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Brief Report  |   June 1999
Rheumatoid arthritis and primary care: The case for early diagnosis and treatment
Article Information
Brief Report   |   June 1999
Rheumatoid arthritis and primary care: The case for early diagnosis and treatment
The Journal of the American Osteopathic Association, June 1999, Vol. 99, 313-321. doi:10.7556/jaoa.1999.99.6.313
The Journal of the American Osteopathic Association, June 1999, Vol. 99, 313-321. doi:10.7556/jaoa.1999.99.6.313
Abstract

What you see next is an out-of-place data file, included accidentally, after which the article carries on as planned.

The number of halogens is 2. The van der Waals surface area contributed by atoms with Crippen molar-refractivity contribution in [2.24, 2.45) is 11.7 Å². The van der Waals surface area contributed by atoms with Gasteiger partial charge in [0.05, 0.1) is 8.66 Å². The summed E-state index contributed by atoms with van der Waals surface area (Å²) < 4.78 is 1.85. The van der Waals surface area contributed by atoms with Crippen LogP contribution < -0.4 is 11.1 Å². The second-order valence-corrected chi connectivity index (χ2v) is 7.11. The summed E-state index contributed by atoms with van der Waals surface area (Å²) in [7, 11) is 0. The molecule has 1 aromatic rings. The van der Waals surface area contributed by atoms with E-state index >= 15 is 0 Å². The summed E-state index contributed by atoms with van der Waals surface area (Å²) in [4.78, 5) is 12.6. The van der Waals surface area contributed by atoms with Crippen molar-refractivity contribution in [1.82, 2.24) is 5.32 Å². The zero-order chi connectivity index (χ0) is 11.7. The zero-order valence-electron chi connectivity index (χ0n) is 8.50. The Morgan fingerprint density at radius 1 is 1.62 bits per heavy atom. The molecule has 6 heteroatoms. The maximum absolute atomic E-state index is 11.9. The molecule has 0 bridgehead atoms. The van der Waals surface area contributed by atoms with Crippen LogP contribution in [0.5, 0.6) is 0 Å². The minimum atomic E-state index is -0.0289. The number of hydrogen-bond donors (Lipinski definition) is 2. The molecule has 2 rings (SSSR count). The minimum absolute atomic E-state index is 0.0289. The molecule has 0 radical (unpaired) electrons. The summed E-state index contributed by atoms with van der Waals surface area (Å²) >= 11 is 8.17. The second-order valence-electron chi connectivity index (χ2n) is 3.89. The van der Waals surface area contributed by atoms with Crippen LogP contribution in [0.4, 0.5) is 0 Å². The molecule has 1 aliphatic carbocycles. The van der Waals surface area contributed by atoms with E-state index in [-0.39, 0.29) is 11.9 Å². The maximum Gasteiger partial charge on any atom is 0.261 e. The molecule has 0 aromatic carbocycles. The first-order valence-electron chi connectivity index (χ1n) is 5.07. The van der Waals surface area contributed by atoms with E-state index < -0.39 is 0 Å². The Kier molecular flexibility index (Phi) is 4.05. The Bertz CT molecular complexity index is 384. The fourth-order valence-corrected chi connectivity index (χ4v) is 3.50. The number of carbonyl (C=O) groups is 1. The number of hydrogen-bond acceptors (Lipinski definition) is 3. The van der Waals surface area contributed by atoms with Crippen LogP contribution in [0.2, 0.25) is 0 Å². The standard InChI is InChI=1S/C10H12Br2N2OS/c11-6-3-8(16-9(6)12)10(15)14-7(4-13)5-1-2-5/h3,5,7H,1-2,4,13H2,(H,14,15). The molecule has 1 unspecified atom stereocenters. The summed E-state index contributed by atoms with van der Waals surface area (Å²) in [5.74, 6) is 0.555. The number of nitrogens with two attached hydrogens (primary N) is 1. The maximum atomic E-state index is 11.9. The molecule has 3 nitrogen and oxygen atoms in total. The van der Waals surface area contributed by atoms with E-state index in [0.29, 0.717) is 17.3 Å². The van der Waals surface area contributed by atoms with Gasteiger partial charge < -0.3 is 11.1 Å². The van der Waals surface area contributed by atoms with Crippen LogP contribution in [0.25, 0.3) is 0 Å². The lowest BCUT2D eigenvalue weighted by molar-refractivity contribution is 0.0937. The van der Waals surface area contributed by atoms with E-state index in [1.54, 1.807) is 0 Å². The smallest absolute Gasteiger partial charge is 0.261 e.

Rheumatoid arthritis is a chronic inflammatory disease that can cause severe pain and disability. Disease management historically was based on a "therapeutic pyramid" in which treatment escalated as symptoms worsened. However, the demonstration of early joint damage in patients with rheumatoid arthritis has emphasized the importance of early identification and treatment. Key features in establishing a diagnosis include joint examinations, assessments of extra-articular manifestations, laboratory tests, and radiologic examinations. Care must be taken to rule out other disorders with symptoms that overlap those of rheumatoid arthritis. Treatment of rheumatoid arthritis typically involves disease-modifying antirheumatic drugs, nonsteroidal anti-inflammatory drugs, and low-dose corticosteroids-often used in combination. A new class of therapeutic agents designed to neutralize inflammatory cytokines has added a new dimension to the therapeutic armamentarium against rheumatoid arthritis. Etanercept, a bioengineered soluble receptor fusion protein that blocks tumor necrosis factor activity, is the first compound in this class to be approved for treatment of patients with refractory rheumatoid arthritis. Therapeutic trials indicate that etanercept can reduce disease activity with relatively few drug-related adverse effects, thus helping persons with rheumatoid arthritis return to more normal, healthy lives.